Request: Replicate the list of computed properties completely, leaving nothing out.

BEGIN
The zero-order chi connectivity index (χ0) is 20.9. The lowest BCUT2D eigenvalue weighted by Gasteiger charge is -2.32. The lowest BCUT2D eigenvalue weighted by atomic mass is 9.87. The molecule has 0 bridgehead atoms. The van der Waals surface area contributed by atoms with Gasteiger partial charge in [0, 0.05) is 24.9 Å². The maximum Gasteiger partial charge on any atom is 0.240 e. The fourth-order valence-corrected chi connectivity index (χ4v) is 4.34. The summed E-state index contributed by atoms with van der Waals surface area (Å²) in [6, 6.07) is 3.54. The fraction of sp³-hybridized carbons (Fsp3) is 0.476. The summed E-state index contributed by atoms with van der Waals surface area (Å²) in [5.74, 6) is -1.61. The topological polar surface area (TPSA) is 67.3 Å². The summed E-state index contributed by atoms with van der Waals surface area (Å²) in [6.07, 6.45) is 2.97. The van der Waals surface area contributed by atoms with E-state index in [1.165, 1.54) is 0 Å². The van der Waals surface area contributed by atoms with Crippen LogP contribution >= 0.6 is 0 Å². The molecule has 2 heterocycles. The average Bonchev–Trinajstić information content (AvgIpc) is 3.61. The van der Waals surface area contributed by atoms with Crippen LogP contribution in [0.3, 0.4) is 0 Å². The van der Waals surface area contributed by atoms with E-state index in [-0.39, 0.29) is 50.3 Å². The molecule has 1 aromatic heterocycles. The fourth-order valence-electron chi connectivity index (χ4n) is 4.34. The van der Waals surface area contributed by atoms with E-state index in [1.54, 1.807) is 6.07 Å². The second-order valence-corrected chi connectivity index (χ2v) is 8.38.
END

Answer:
The zero-order chi connectivity index (χ0) is 20.9. The lowest BCUT2D eigenvalue weighted by Gasteiger charge is -2.32. The lowest BCUT2D eigenvalue weighted by atomic mass is 9.87. The molecule has 0 bridgehead atoms. The van der Waals surface area contributed by atoms with Gasteiger partial charge in [0, 0.05) is 24.9 Å². The maximum Gasteiger partial charge on any atom is 0.240 e. The fourth-order valence-corrected chi connectivity index (χ4v) is 4.34. The summed E-state index contributed by atoms with van der Waals surface area (Å²) in [6, 6.07) is 3.54. The fraction of sp³-hybridized carbons (Fsp3) is 0.476. The summed E-state index contributed by atoms with van der Waals surface area (Å²) in [5.74, 6) is -1.61. The topological polar surface area (TPSA) is 67.3 Å². The summed E-state index contributed by atoms with van der Waals surface area (Å²) in [6.07, 6.45) is 2.97. The van der Waals surface area contributed by atoms with E-state index in [1.165, 1.54) is 0 Å². The van der Waals surface area contributed by atoms with Crippen LogP contribution >= 0.6 is 0 Å². The molecule has 2 heterocycles. The average Bonchev–Trinajstić information content (AvgIpc) is 3.61. The van der Waals surface area contributed by atoms with Crippen LogP contribution in [0.3, 0.4) is 0 Å². The van der Waals surface area contributed by atoms with E-state index in [-0.39, 0.29) is 50.3 Å². The molecule has 1 aromatic heterocycles. The fourth-order valence-electron chi connectivity index (χ4n) is 4.34. The van der Waals surface area contributed by atoms with E-state index in [1.54, 1.807) is 6.07 Å². The second-order valence-corrected chi connectivity index (χ2v) is 8.38.